From the start of the operation the Republic of Korea Air Force worked along side the 40th Air Expeditionary Wing at a deployed location in the Pacific theater of operations. They continue to stand with the United States as friends and partners, ready to defend the world against terrorism and by June 2002 had flown more than 5,000 miles in support of Operation Enduring Freedom. The ROKAF's 57th Air Lift Group began flying support missions in December and has played a vital role in the success of the operation. Since arriving in the theater, the group has flown 21 shuttle flights airlifting 150 personnel and nearly 200,000 pounds of supplies and cargo. In addition they had also flown five other missions to Southeast Asia and two medical evacuation missions. In a report to Congress in early April, the Pacific Command estimated the contribution made by the 57th ALG as more than $3.7 million.
60th Air Expeditionary Group
In early 2002 the 60th Air Expeditionary Group deployed an AN/MPN-25 Rapid Deployable Radar System, adding an additional precision and non-precision approach option for aircraft arriving, departing, or transiting the airspace around here that is under military air traffic control. The mobile radar system is one of three owned by the Air Mobility Command. It is designed to be deployed anywhere in the world where U.S. military radar and airfield services are required. The radar and its components can be carried aboard one C-130 Hercules transport aircraft. Its deployment was the first and so far only for the AN/MPN-25. Using the system, Air Force air traffic controllers can "see" all of the aircraft flying in the vicinity of the airfield and can determine the distance and direction of the aircraft as well as the relative position of each aircraft to one another. The radar also has the means to determine the exact location of an aircraft during the final phase of flight as it approaches the airfield to land. An air traffic controller can tell a pilot his distance from the end of the runway and how close he is vertically and horizontally to the glide path down to the runway.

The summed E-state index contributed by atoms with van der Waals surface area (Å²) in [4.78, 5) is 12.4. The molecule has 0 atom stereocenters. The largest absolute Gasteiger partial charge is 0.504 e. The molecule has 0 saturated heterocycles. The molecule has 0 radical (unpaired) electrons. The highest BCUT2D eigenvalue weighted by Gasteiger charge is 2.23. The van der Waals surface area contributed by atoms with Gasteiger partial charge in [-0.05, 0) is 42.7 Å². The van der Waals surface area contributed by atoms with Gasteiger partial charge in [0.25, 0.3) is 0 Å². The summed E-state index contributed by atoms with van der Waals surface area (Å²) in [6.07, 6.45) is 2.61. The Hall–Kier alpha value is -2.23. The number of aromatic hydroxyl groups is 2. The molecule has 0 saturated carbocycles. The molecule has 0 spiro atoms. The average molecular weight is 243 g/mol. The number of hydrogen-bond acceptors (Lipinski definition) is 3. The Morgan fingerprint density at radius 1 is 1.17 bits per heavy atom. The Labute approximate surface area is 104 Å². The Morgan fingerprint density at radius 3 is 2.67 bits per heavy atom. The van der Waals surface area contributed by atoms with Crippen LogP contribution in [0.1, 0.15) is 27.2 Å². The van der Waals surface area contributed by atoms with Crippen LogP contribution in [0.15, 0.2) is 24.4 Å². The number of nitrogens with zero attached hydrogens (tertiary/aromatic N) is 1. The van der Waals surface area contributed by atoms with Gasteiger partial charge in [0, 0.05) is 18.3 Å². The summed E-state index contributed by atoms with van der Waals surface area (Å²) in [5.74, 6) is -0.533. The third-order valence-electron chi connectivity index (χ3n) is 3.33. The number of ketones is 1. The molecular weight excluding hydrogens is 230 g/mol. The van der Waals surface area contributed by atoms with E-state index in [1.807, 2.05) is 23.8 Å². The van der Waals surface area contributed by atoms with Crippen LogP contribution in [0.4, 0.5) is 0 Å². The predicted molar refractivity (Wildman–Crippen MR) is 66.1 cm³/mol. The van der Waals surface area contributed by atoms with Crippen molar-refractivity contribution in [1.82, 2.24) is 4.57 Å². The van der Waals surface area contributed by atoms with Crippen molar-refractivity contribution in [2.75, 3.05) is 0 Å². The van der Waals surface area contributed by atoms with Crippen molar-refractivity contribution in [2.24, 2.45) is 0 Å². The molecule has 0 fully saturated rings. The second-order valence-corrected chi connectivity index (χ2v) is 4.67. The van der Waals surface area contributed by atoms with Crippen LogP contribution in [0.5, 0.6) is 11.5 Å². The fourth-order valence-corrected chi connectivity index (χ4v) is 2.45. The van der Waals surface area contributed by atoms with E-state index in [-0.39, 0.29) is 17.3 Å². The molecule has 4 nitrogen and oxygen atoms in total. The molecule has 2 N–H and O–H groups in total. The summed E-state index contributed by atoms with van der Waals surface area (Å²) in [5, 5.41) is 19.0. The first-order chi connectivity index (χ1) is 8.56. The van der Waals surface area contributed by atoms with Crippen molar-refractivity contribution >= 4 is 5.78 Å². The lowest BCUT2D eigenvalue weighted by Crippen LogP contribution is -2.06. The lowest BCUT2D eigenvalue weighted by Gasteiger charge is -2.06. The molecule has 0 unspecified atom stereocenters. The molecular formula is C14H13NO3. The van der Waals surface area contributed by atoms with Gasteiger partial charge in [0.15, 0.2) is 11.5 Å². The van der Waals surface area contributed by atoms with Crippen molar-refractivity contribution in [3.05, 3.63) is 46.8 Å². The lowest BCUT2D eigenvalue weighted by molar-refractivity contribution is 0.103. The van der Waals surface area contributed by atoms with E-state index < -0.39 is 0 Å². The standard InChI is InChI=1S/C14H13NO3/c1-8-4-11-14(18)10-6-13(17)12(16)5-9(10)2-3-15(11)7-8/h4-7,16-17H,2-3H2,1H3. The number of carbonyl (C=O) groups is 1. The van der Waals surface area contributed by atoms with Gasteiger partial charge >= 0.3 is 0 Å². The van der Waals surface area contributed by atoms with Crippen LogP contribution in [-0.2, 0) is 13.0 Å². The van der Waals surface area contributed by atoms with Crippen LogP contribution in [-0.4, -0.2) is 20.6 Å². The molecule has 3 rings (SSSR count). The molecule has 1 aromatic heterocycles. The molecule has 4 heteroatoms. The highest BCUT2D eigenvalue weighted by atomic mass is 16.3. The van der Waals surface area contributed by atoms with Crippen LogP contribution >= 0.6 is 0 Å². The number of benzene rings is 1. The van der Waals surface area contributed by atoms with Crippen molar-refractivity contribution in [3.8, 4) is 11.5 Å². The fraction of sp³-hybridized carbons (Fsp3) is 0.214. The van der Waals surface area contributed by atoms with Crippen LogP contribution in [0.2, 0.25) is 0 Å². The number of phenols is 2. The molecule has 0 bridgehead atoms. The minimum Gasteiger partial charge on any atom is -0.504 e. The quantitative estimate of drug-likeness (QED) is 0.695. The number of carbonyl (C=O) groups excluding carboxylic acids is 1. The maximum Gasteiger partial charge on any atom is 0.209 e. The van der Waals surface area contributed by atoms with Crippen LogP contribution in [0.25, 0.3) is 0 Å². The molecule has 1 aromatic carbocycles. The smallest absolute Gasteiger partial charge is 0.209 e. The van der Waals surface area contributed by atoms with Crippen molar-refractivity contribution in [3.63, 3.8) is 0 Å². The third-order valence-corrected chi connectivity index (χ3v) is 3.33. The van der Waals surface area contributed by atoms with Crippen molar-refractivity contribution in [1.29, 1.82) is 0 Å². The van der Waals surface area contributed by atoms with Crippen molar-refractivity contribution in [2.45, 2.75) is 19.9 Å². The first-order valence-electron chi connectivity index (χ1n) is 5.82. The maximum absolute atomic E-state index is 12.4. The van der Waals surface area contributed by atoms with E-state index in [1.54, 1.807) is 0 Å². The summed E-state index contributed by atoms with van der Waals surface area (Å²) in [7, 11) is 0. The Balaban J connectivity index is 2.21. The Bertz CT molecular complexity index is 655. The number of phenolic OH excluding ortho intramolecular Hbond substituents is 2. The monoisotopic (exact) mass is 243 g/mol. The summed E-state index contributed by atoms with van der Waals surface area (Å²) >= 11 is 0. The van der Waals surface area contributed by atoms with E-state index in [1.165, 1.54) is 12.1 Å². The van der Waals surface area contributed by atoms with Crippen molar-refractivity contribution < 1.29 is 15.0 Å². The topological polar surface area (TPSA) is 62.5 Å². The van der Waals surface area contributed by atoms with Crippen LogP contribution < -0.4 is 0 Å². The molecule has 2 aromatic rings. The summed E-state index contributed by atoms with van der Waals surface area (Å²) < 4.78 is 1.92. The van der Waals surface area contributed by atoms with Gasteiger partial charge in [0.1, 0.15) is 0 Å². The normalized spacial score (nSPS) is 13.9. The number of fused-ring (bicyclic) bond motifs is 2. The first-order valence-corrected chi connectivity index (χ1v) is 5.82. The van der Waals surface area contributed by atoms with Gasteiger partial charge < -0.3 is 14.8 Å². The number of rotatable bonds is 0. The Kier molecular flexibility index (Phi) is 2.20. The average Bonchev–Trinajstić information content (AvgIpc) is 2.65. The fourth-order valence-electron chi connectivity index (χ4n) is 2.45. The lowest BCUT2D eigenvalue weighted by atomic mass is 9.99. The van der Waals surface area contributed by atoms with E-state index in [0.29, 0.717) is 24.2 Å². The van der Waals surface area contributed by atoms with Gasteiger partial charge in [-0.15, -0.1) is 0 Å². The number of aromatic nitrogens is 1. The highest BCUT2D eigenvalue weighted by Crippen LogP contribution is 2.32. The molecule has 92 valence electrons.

462nd Air Expeditionary Group
America's war on terrorism shifted airframes in mid-July 2002 with the arrival of forward-deployed KC-135 Stratotankers. KC-135 crews from Fairchild Air Force Base, Wash.; McConnell AFB, Kan.; Tinker AFB, Okla.; and March Air Reserve Base, Calif., replaced KC-10 Extender crews from Travis AFB, Calif. Like their predecessors, the replacement crews are a mix of Air Force reservists and active-duty people. The reservists are from March, McConnell and Tinker, while their active-duty counterparts are from Fairchild and McConnell. Col. Jim Moran, chief of standards and tactics for the 4th Air Force Operations Division at March and a reservist, oversees the KC-135 operation as commander of the 462nd Air Expeditionary Group.
|Join the GlobalSecurity.org mailing list|